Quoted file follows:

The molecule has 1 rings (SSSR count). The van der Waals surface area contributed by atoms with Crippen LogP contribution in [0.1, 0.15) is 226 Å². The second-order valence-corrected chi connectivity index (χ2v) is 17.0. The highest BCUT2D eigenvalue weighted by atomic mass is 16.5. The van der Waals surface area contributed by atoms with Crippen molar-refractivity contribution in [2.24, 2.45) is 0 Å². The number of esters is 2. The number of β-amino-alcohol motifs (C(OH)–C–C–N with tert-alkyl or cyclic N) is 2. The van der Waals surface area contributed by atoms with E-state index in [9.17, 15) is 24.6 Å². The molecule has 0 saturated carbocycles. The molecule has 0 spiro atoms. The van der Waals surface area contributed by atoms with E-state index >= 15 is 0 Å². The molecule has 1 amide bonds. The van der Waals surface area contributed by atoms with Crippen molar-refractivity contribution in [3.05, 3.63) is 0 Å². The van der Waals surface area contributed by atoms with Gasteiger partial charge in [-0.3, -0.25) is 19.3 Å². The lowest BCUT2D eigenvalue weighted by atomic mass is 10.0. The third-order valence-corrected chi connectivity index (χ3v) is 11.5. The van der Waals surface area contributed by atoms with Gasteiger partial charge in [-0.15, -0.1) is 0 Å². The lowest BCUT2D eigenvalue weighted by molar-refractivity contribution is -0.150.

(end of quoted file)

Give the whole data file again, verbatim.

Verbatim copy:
The molecule has 1 rings (SSSR count). The van der Waals surface area contributed by atoms with Crippen LogP contribution in [0.1, 0.15) is 226 Å². The second-order valence-corrected chi connectivity index (χ2v) is 17.0. The highest BCUT2D eigenvalue weighted by atomic mass is 16.5. The van der Waals surface area contributed by atoms with Crippen molar-refractivity contribution in [2.24, 2.45) is 0 Å². The number of esters is 2. The number of β-amino-alcohol motifs (C(OH)–C–C–N with tert-alkyl or cyclic N) is 2. The van der Waals surface area contributed by atoms with E-state index in [9.17, 15) is 24.6 Å². The molecule has 0 saturated carbocycles. The molecule has 0 spiro atoms. The van der Waals surface area contributed by atoms with E-state index >= 15 is 0 Å². The molecule has 1 amide bonds. The van der Waals surface area contributed by atoms with Crippen molar-refractivity contribution in [3.05, 3.63) is 0 Å². The van der Waals surface area contributed by atoms with Gasteiger partial charge in [-0.3, -0.25) is 19.3 Å². The lowest BCUT2D eigenvalue weighted by atomic mass is 10.0. The third-order valence-corrected chi connectivity index (χ3v) is 11.5. The van der Waals surface area contributed by atoms with Gasteiger partial charge in [-0.15, -0.1) is 0 Å². The lowest BCUT2D eigenvalue weighted by molar-refractivity contribution is -0.150.